Anacostia Community Museum’s street team “The Activators” (from left): Maps Glover, Sol Michelle, Skye Ellis and Brandon “B Doug” Douglas. (Photo by Andrea Jones)
Anacostia Community Museum’s street team “The Activators” (from left): Maps Glover, Sol Michelle, Skye Ellis and Brandon “B Doug” Douglas. (Photo by Andrea Jones)

Meet Skye, B Doug, Sol Michelle, and Maps – the wildly talented squad breaking new ground at the Anacostia Community Museum. Together they form “The Activators,” an experimental street team created during the pandemic out of a need to educate beyond the museum’s walls.

The Activators set up these two painted black doors on the corner of Morris Road and MLK Avenue in southeast D.C. as a way to start conversation about racial barriers. (Photo by Andrea Jones)

Using the city like a museum exhibit, Skye and B Doug started conversations about the persistence of segregation from the past to the present day. They set up two painted black doors on the sidewalk as a way to attract curious pedestrians and as a symbol of the threshold that used to exist.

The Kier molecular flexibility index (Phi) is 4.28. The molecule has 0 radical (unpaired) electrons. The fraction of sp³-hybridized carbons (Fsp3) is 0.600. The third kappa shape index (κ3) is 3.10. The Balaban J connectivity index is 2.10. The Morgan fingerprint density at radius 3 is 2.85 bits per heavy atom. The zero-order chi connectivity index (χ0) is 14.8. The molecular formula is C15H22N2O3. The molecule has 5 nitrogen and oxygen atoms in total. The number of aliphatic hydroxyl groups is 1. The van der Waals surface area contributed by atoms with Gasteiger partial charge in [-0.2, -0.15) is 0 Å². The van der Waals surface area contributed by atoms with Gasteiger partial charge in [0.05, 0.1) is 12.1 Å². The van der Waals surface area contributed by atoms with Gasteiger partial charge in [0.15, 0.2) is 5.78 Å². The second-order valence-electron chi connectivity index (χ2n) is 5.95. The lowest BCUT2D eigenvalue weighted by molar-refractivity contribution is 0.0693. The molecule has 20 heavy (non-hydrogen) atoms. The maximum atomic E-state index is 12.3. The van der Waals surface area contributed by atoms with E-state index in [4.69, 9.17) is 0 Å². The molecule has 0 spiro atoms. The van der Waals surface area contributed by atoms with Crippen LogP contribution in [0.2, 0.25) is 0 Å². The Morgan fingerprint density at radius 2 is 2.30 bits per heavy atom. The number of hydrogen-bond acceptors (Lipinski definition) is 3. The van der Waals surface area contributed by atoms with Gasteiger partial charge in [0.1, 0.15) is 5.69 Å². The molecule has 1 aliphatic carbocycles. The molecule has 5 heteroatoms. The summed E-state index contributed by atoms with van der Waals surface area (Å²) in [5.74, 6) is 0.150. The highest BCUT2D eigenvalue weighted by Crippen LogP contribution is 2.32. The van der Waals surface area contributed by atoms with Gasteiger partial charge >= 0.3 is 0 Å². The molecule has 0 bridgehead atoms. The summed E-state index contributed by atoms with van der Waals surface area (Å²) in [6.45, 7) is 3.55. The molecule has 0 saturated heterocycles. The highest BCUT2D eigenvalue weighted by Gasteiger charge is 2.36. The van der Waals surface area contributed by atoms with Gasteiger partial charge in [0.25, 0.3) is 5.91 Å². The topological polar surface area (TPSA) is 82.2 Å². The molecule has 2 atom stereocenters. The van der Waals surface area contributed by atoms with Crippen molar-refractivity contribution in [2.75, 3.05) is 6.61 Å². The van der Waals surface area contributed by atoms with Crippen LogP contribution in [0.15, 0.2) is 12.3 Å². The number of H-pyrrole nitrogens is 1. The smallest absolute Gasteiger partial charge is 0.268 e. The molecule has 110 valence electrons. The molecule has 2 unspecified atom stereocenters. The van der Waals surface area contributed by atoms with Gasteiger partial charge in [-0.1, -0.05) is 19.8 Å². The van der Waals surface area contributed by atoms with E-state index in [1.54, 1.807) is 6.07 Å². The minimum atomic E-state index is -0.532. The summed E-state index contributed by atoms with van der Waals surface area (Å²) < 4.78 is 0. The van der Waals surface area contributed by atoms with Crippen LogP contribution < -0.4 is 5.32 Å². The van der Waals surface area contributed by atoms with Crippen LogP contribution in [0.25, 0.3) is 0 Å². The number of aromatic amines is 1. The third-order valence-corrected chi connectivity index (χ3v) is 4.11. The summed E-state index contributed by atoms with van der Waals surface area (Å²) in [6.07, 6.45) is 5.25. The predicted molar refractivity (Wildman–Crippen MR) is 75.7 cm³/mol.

This interaction on the streets is what we call an “activation” because we activate the museum experience in the world around us. We accept that some people will never enter the doors of our building – but that doesn’t mean we can’t meet them where they live, work, and play.

The Activators surprised pedestrians on the street with tiny crowns in honor of CROWN Day and the right to wear natural and protective Black hair styles without fear of discrimination. (Photo by Andrea Jones)

On the first anniversary of Washington D.C.’s recognition of CROWN Day, Activators Maps and Sol found a few unsuspecting folks on the streets who were wearing natural and protective hairstyles and surprised them with tiny golden crowns. CROWN stands for “Creating an Open and Respectful World for Natural hair.” The CROWN Act, first passed in California, prohibits hair discrimination in schools and workplaces. People were excited about these tiny tokens of appreciation and talked to the Activators about their unapologetically Black hairstyles.

They successfully distributed CDs from trunks of cars, street corners, and local record shops.

As a museum, our street team has a slightly different purpose. We’re coming to the streets with a more educational purpose. But the idea is the same – to go out and find our audiences where they are.

The Anacostia Community Museum has been finding new ways to reach communities for 55 years. The street team may be a new initiative, but being connected with the people of Washington, D.C., is in our DNA.

Follow the Activators’ adventures on Instagram Reels (@SmithsonianACM) or in your neighborhood!

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